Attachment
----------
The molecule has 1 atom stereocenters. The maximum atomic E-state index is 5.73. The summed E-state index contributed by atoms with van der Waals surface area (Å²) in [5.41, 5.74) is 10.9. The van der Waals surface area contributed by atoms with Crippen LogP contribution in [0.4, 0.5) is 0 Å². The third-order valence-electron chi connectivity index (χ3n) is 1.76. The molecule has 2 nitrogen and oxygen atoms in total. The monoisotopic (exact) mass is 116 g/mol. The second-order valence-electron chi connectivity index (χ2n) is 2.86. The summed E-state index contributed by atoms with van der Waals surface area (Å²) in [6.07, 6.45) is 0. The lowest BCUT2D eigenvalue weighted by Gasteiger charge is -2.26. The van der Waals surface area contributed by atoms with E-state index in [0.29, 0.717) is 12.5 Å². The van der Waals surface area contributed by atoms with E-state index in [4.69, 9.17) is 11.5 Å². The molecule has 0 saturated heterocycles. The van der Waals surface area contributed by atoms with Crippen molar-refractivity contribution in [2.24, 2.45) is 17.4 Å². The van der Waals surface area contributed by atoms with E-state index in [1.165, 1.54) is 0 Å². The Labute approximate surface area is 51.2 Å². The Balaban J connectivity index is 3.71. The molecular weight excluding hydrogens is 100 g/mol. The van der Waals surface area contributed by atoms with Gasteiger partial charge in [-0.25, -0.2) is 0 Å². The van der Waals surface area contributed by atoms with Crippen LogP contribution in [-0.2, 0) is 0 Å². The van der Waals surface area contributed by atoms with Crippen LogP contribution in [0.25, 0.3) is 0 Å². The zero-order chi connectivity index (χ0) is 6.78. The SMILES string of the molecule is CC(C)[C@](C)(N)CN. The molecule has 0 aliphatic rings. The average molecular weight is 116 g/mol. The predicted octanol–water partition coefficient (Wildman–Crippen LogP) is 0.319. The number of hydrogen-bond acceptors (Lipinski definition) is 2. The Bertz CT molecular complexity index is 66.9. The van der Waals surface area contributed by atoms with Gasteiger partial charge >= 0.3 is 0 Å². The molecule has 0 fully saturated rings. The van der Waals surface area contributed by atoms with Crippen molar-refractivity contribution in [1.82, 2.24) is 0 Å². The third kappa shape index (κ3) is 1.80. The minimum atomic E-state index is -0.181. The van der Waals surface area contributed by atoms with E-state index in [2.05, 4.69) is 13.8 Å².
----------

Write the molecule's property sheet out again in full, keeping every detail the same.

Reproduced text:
The molecule has 1 atom stereocenters. The maximum atomic E-state index is 5.73. The summed E-state index contributed by atoms with van der Waals surface area (Å²) in [5.41, 5.74) is 10.9. The van der Waals surface area contributed by atoms with Crippen LogP contribution in [0.4, 0.5) is 0 Å². The third-order valence-electron chi connectivity index (χ3n) is 1.76. The molecule has 2 nitrogen and oxygen atoms in total. The monoisotopic (exact) mass is 116 g/mol. The second-order valence-electron chi connectivity index (χ2n) is 2.86. The summed E-state index contributed by atoms with van der Waals surface area (Å²) in [6.07, 6.45) is 0. The lowest BCUT2D eigenvalue weighted by Gasteiger charge is -2.26. The van der Waals surface area contributed by atoms with E-state index in [0.29, 0.717) is 12.5 Å². The van der Waals surface area contributed by atoms with E-state index in [4.69, 9.17) is 11.5 Å². The molecule has 0 saturated heterocycles. The van der Waals surface area contributed by atoms with Crippen molar-refractivity contribution in [2.24, 2.45) is 17.4 Å². The van der Waals surface area contributed by atoms with E-state index in [1.165, 1.54) is 0 Å². The Labute approximate surface area is 51.2 Å². The Balaban J connectivity index is 3.71. The molecular weight excluding hydrogens is 100 g/mol. The van der Waals surface area contributed by atoms with Gasteiger partial charge in [-0.25, -0.2) is 0 Å². The van der Waals surface area contributed by atoms with Crippen LogP contribution in [-0.2, 0) is 0 Å². The van der Waals surface area contributed by atoms with Crippen LogP contribution in [0.25, 0.3) is 0 Å². The zero-order chi connectivity index (χ0) is 6.78. The SMILES string of the molecule is CC(C)[C@](C)(N)CN. The molecule has 0 aliphatic rings. The average molecular weight is 116 g/mol. The predicted octanol–water partition coefficient (Wildman–Crippen LogP) is 0.319. The number of hydrogen-bond acceptors (Lipinski definition) is 2. The Bertz CT molecular complexity index is 66.9. The van der Waals surface area contributed by atoms with Gasteiger partial charge >= 0.3 is 0 Å². The molecule has 0 fully saturated rings. The van der Waals surface area contributed by atoms with Crippen molar-refractivity contribution in [1.82, 2.24) is 0 Å². The third kappa shape index (κ3) is 1.80. The minimum atomic E-state index is -0.181. The van der Waals surface area contributed by atoms with E-state index in [2.05, 4.69) is 13.8 Å².